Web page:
Hijab not an essential practice of Islam, rules Karnataka High Court

What is the News?

Karnataka High Court has pronounced its verdict on the petitions related to the row over wearing hijab in educational institutions.

What were the issues before the Karnataka High Court?

The questions before the High Court were:

– Whether the wearing of the hijab is essential religious practice under Islam.

– Whether the prescription of school uniforms is violative of fundamental rights and 

– Whether the Karnataka government order (which barred students from wearing clothing that could ‘disturb the peace, harmony and law and order), apart from being incompetent and manifestly arbitrary, violates Articles 14 and 15.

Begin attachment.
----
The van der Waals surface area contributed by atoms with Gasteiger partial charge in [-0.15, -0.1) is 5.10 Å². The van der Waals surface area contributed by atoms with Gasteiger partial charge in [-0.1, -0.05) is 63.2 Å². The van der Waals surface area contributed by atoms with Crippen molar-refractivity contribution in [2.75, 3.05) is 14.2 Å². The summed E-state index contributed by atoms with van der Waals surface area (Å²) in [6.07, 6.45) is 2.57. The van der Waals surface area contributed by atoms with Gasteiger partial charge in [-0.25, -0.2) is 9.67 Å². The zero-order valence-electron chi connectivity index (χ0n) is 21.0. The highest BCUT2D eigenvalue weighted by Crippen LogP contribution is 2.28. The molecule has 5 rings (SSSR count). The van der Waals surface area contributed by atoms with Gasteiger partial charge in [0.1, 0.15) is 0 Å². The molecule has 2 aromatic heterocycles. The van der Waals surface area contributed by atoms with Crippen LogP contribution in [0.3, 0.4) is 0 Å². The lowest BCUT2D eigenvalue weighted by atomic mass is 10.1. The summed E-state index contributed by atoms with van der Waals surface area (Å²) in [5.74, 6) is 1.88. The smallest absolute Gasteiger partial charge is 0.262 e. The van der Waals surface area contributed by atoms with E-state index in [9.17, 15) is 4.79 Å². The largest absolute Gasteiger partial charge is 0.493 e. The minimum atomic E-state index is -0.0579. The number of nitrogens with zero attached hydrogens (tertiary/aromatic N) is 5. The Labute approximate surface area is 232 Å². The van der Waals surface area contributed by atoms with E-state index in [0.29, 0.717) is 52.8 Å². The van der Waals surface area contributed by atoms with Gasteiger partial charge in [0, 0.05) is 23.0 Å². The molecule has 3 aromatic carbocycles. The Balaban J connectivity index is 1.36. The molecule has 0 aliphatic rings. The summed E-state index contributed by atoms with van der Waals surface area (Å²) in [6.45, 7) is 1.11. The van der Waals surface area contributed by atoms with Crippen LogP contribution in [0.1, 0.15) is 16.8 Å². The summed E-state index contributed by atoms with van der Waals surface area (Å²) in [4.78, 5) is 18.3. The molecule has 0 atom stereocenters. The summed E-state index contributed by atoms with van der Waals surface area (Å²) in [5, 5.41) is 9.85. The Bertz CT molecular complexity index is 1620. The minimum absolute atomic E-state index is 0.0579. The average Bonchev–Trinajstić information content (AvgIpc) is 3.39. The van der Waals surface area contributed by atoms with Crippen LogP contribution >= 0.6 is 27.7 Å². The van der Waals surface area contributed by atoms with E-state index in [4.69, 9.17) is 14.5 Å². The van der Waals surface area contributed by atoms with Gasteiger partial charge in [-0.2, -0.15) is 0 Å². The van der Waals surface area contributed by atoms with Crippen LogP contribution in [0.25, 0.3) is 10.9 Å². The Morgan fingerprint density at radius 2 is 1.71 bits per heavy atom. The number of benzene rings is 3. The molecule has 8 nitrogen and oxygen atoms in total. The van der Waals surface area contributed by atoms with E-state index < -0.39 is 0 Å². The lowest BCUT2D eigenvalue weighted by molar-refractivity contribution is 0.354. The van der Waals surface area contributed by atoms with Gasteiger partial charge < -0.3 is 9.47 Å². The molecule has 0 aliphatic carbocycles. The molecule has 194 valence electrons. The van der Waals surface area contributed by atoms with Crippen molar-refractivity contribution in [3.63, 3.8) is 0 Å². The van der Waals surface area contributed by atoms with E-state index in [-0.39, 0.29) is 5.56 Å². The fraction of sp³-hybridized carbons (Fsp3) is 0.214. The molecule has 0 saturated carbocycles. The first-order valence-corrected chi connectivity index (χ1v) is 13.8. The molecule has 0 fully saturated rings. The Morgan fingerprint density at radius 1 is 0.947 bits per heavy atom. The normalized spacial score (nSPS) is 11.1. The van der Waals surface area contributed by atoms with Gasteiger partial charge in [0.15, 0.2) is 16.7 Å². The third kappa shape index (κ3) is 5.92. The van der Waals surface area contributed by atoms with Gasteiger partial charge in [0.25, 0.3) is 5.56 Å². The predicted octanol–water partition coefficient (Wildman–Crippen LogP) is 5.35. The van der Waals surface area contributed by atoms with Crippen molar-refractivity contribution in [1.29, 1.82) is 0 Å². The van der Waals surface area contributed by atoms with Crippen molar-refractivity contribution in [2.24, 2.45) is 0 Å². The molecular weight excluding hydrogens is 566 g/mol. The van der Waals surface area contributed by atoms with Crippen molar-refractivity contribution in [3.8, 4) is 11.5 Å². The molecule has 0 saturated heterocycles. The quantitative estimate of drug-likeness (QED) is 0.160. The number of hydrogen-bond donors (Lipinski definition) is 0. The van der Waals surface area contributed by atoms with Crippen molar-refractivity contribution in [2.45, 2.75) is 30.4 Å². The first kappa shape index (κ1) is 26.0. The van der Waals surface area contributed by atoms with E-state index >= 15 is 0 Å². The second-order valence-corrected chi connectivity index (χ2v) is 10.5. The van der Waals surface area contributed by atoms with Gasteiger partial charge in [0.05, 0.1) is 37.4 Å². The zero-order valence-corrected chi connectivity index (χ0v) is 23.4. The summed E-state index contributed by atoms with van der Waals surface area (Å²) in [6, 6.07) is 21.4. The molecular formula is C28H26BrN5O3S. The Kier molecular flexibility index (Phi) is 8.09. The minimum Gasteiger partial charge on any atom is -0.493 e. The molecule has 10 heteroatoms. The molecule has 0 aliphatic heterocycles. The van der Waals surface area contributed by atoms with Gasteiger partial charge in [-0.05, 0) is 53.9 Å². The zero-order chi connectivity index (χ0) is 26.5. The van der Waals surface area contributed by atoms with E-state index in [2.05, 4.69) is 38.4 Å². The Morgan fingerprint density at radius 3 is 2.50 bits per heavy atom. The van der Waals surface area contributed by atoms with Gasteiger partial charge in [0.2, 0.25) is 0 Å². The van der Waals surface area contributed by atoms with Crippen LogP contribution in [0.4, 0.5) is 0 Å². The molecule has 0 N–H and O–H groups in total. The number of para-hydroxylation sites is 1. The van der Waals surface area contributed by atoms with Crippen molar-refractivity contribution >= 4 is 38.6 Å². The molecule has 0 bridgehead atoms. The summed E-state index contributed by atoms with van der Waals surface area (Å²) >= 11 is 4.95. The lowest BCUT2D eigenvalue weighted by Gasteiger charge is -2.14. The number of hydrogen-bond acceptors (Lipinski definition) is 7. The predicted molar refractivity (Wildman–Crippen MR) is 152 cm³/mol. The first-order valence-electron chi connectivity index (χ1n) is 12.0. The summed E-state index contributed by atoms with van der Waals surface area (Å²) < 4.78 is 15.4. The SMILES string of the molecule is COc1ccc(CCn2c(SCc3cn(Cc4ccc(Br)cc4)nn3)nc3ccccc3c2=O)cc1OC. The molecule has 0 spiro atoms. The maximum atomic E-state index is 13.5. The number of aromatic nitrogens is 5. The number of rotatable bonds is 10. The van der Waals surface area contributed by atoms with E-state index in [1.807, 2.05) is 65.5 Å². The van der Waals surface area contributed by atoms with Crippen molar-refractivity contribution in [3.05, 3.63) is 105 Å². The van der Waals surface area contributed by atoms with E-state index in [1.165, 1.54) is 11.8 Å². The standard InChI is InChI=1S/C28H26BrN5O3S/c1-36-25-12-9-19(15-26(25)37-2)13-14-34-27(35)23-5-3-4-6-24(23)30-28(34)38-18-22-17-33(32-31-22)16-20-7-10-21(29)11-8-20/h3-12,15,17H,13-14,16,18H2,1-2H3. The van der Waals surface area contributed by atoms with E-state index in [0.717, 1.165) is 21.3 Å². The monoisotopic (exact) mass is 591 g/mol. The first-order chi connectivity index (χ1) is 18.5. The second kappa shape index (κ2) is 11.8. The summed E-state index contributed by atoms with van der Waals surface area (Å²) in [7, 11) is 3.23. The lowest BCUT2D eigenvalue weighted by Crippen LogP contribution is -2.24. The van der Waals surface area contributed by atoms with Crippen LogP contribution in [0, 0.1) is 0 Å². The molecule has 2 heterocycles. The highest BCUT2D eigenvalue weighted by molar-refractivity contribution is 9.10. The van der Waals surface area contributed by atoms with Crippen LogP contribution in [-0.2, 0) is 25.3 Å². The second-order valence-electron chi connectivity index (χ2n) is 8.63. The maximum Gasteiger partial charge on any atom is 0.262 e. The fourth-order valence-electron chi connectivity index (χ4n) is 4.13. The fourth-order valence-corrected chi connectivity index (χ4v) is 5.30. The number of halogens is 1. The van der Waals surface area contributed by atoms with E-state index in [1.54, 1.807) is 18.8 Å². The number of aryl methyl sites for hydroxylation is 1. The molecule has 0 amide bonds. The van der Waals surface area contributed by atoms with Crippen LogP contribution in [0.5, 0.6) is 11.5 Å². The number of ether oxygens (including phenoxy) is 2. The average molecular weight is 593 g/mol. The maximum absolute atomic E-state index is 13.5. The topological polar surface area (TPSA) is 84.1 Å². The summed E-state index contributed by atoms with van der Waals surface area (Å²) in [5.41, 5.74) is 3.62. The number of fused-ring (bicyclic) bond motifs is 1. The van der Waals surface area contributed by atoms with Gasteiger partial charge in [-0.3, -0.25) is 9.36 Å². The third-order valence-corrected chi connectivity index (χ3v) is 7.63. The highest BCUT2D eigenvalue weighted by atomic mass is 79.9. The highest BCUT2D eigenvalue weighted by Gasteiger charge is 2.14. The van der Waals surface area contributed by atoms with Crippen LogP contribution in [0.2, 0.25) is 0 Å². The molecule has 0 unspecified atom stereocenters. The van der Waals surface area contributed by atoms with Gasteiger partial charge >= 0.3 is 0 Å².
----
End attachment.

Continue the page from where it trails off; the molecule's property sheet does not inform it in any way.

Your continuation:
What was the Court verdict on these issues?

Firstly, the Wearing of a hijab (headscarf) by Muslim women does not form a part of essential religious practices in the Islamic faith, and it is not protected under the right to freedom of religion guaranteed under Article 25 of the Constitution of India.

Secondly, the prescription of school uniforms does not violate either the right to freedom of speech and expression under Article 19(1) (a) or the right to privacy under Article 21 of the Constitution. Moreover. 

– The restriction against wearing hijab in educational institutions is only a reasonable restriction constitutionally permissible, which the students cannot object to.

Thirdly, the court upheld the legality of the Karnataka Government’s order prescribing the wearing of uniforms in schools and pre-university colleges under provisions of the Karnataka Education Act, 1983.

Source: This post is based on the article “Hijab not an essential practice of Islam, rules Karnataka High Court” published in The Hindu on 16th Mar 2022.

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